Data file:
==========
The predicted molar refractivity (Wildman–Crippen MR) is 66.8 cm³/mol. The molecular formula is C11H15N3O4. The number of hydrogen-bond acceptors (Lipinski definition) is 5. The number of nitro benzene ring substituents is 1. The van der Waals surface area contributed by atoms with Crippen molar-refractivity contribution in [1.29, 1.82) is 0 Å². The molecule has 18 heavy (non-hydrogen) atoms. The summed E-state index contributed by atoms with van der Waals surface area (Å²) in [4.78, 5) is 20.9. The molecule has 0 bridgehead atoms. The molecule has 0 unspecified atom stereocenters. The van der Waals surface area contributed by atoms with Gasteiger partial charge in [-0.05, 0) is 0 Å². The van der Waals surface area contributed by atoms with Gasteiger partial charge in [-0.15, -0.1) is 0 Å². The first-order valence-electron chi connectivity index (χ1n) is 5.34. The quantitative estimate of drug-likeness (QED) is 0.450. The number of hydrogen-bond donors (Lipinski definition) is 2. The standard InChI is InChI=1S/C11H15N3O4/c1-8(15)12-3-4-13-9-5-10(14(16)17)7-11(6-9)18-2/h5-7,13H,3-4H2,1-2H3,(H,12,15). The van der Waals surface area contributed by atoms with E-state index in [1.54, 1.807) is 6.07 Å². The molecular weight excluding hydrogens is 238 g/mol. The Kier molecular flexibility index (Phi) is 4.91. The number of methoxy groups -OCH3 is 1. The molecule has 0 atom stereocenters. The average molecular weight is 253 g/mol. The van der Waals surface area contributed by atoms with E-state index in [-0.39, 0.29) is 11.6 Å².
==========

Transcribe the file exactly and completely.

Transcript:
The predicted molar refractivity (Wildman–Crippen MR) is 66.8 cm³/mol. The molecular formula is C11H15N3O4. The number of hydrogen-bond acceptors (Lipinski definition) is 5. The number of nitro benzene ring substituents is 1. The van der Waals surface area contributed by atoms with Crippen molar-refractivity contribution in [1.29, 1.82) is 0 Å². The molecule has 18 heavy (non-hydrogen) atoms. The summed E-state index contributed by atoms with van der Waals surface area (Å²) in [4.78, 5) is 20.9. The molecule has 0 bridgehead atoms. The molecule has 0 unspecified atom stereocenters. The van der Waals surface area contributed by atoms with Gasteiger partial charge in [-0.05, 0) is 0 Å². The van der Waals surface area contributed by atoms with Gasteiger partial charge in [-0.15, -0.1) is 0 Å². The first-order valence-electron chi connectivity index (χ1n) is 5.34. The quantitative estimate of drug-likeness (QED) is 0.450. The number of hydrogen-bond donors (Lipinski definition) is 2. The standard InChI is InChI=1S/C11H15N3O4/c1-8(15)12-3-4-13-9-5-10(14(16)17)7-11(6-9)18-2/h5-7,13H,3-4H2,1-2H3,(H,12,15). The van der Waals surface area contributed by atoms with E-state index in [1.54, 1.807) is 6.07 Å². The molecular weight excluding hydrogens is 238 g/mol. The Kier molecular flexibility index (Phi) is 4.91. The number of methoxy groups -OCH3 is 1. The molecule has 0 atom stereocenters. The average molecular weight is 253 g/mol. The van der Waals surface area contributed by atoms with E-state index in [-0.39, 0.29) is 11.6 Å².